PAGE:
Nobel Laureate Daniel Kahneman’s model above illustrates how, in System 1 thinking, the brain reinforces our intrinsic biases and motivations to influence our behaviour. Here, we instinctively gravitate to what’s familiar to us, to people who look like us, and to language that’s meaningful to us.

As a busy communicator, System 1 is likely where you spend most of your time. Working here can get you through your to-do list quicker, but only by being able to shift into System 2 will you find ways to work around these unconscious biases and create more inclusive communications. In a recent webinar, Kademy coach Jenna Clarke shared a few small changes you can make to get started:

  1. Shift your perspective: Look at your communication materials, and ask yourself the question “what messages could I receive as…:
  • …A woman, a man, or someone who identifies as non-binary
  • …A person of Muslim, Jewish or Hindu faith
  • …A person with a disability
  • …A light-skinned person of colour or a dark-skinned person of colour
  • …Someone who lives in a rural or an urban area, different parts of world
  • …A non-English/dominant language speaker
  • …A plus-sized individual”

Ideally, think of these perspectives in the design phase, and not in the final editing stage.

  1. Check your language and words
  • Consider impact not intent – if you were training an Executive for a media briefing and they said something that could be misinterpreted, you wouldn’t think, “It’s okay, the journalist will know they didn’t mean it.” You’d correct them politely so they don’t get misquoted. Similarly, when it comes to inclusive language, it’s up to us as communicators to consider how someone else, particularly someone with different experiences, might perceive the information we’re sharing.
  • Find reputable sources to stay current and ‘in the know’ – words previously considered ‘acceptable’ or ignored yesterday can quickly be thrust into the spotlight for the wrong reasons.
  • Remember that inclusive language is more than avoiding offensive terms. In your efforts to adopt more inclusive language throughout your organisation, it’s important to consider not just what might be considered derogatory, but also whether your company’s communication style prevents people from understanding and therefore, participating. For example, company or team acronyms can be perplexing to anyone outside of your organisation. For those who are new, company lingo can create a sense of inferiority and slow their ability to acclimate to the culture.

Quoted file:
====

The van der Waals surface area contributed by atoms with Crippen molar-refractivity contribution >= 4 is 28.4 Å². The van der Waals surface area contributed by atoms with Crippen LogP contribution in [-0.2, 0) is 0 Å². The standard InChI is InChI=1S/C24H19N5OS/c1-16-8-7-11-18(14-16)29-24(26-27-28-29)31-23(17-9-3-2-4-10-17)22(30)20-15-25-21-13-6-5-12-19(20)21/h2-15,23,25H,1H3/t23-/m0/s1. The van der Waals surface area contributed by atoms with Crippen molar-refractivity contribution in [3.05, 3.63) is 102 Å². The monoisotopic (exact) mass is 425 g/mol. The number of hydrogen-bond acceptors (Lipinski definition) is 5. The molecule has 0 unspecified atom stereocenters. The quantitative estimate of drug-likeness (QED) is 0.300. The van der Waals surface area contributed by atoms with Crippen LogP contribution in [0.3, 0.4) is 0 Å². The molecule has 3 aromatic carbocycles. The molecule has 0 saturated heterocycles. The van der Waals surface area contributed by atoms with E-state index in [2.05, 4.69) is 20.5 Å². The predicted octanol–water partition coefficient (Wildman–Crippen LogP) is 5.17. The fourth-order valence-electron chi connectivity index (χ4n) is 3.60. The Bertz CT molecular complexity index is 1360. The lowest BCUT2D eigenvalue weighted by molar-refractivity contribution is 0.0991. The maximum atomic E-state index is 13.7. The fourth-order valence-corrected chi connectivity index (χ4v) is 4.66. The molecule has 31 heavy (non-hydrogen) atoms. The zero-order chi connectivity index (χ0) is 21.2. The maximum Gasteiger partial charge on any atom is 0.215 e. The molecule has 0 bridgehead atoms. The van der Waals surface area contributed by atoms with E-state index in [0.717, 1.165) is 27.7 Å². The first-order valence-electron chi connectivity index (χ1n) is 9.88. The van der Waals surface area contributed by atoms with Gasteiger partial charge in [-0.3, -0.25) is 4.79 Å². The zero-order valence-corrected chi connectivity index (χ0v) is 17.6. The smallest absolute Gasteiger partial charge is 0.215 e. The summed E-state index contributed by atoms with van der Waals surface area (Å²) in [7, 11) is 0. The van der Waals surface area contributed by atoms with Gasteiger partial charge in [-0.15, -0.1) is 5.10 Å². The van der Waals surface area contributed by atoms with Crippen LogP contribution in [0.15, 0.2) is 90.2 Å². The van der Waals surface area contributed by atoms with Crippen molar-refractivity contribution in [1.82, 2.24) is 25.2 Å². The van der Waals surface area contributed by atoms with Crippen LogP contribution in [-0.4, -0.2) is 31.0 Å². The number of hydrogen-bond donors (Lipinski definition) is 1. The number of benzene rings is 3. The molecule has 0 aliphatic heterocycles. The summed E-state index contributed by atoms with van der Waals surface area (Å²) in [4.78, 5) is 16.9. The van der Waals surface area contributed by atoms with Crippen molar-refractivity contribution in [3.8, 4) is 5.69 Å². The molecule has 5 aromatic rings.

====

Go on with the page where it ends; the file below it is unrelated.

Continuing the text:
• And if you aren’t sure – ask.
  1. Do a quick inventory of your design and corporate photography
  • Do all the people in images look the same? (age, gender, body shape and size, race)
  • Is your content placed in different backgrounds? (outside, inside, city, country)
  • Is power/agency being given to one person in the photo over another?

You won’t be able to change everything at once, so choose one small change to make today and do it consistently. Your aim should be progress, not perfection. And remember, there’s no need to judge yourself or others – only the opportunity to expand your self-awareness and commit to continuing your learning.

You can download the webinar slides using the button below.


Kademy partners with communication leaders and their teams to raise the bar on performance. If you’d like to find out more about how Kademy could support you, call +44 (0)207 157 9787 or email hello@kademygroup.com.